Ancient Rome's Real Population Revealed





The first century B.C. was one of the most culturally rich in the history of the Roman Empire — the age of Cicero, Caesar and Virgil. But as much as historians know about the great figures of this period of Ancient Rome, they know very little about some basic facts, such as the population size of the late Roman Empire.

Now, a group of historians has used caches of buried coins to provide an answer to this question.

During the Republican period of Rome (about the fifth to the first centuries B.C), adult male citizens of Rome could be taxed and conscribed into the army and were also given the right to vote. To keep track of this section of the population (and their taxable assets), the Roman state conducted periodic censuses...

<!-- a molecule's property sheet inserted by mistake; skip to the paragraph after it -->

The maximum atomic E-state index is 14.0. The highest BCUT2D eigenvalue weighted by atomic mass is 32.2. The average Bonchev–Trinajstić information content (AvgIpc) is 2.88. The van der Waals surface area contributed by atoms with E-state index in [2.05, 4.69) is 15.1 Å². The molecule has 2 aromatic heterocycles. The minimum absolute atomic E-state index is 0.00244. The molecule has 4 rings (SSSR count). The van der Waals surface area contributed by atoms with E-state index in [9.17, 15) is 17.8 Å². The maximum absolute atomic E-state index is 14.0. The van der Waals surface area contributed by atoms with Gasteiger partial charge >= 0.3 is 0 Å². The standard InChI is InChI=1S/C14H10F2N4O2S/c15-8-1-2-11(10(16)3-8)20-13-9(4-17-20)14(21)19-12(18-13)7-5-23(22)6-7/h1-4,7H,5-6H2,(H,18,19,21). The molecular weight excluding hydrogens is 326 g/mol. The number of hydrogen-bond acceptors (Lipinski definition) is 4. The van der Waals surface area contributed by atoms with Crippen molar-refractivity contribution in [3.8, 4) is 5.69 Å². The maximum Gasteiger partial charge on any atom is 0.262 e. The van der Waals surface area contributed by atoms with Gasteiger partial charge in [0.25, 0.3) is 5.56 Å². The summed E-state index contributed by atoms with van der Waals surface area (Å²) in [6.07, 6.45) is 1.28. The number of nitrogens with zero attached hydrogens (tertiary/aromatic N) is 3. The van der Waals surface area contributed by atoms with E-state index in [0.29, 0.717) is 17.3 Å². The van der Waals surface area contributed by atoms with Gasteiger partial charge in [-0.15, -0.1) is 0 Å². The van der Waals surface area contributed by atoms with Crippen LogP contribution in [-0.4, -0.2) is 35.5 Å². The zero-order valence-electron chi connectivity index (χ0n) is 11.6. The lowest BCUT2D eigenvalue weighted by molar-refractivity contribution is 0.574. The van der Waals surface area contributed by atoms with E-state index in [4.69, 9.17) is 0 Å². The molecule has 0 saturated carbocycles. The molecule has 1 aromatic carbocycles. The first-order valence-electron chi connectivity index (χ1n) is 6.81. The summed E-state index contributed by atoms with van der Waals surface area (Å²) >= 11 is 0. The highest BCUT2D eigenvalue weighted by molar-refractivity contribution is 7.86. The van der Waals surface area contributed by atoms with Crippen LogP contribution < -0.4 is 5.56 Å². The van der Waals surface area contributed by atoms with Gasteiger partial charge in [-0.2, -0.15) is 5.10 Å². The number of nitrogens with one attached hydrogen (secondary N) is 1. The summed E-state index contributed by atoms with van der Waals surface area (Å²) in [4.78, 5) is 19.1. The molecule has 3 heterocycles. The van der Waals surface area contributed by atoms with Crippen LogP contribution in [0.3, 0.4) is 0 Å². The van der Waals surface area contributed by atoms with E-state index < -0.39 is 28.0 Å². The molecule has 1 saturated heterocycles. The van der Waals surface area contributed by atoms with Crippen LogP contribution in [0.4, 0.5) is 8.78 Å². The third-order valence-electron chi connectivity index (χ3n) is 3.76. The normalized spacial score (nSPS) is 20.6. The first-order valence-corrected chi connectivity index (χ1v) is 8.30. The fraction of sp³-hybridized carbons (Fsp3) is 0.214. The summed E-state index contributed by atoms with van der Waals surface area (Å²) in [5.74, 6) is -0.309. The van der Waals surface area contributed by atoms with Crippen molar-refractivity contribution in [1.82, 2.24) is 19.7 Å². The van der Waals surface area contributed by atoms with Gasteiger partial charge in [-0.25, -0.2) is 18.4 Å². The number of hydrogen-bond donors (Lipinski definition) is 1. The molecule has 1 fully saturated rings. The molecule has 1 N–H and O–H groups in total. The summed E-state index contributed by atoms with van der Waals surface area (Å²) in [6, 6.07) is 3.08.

... To help put an end to the debate, University of Connecticut theoretical biologist Peter Turchin and Stanford University ancient historian Walter Scheidel focused on the region's prevalence of coin hoards, those bundles of buried treasure that people hid to protect their savings during times of great violence and political strife. If the people who hid these bundles were killed or driven off, they wouldn't have been able to retrieve them, leaving them for archaeologists to find.

According to the researchers, mapping out the times when the coins were buried is a good indirect method for measuring the intensity of internal warfare and unrest, and therefore a key indicator of population demographics.


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